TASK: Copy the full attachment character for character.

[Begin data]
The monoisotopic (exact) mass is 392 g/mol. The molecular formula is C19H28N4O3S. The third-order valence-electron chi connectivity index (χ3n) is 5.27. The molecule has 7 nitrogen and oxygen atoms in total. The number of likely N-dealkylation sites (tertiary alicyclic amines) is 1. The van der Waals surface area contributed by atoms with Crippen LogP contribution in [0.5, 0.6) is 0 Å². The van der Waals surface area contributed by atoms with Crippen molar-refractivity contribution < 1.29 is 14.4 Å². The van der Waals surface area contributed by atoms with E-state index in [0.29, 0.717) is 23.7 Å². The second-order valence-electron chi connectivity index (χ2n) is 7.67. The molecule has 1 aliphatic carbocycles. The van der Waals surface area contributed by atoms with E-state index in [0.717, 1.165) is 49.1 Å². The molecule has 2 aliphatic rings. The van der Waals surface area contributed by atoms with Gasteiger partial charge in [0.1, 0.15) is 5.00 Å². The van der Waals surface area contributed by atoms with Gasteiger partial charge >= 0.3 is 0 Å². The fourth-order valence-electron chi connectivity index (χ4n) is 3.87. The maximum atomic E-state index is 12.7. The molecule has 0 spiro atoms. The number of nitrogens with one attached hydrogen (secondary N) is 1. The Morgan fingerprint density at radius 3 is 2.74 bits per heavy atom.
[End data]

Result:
The monoisotopic (exact) mass is 392 g/mol. The molecular formula is C19H28N4O3S. The third-order valence-electron chi connectivity index (χ3n) is 5.27. The molecule has 7 nitrogen and oxygen atoms in total. The number of likely N-dealkylation sites (tertiary alicyclic amines) is 1. The van der Waals surface area contributed by atoms with Crippen LogP contribution in [0.5, 0.6) is 0 Å². The van der Waals surface area contributed by atoms with Crippen molar-refractivity contribution < 1.29 is 14.4 Å². The van der Waals surface area contributed by atoms with E-state index in [0.29, 0.717) is 23.7 Å². The second-order valence-electron chi connectivity index (χ2n) is 7.67. The molecule has 1 aliphatic carbocycles. The van der Waals surface area contributed by atoms with E-state index in [0.717, 1.165) is 49.1 Å². The molecule has 2 aliphatic rings. The van der Waals surface area contributed by atoms with Gasteiger partial charge in [0.1, 0.15) is 5.00 Å². The van der Waals surface area contributed by atoms with Gasteiger partial charge >= 0.3 is 0 Å². The fourth-order valence-electron chi connectivity index (χ4n) is 3.87. The maximum atomic E-state index is 12.7. The molecule has 0 spiro atoms. The number of nitrogens with one attached hydrogen (secondary N) is 1. The Morgan fingerprint density at radius 3 is 2.74 bits per heavy atom.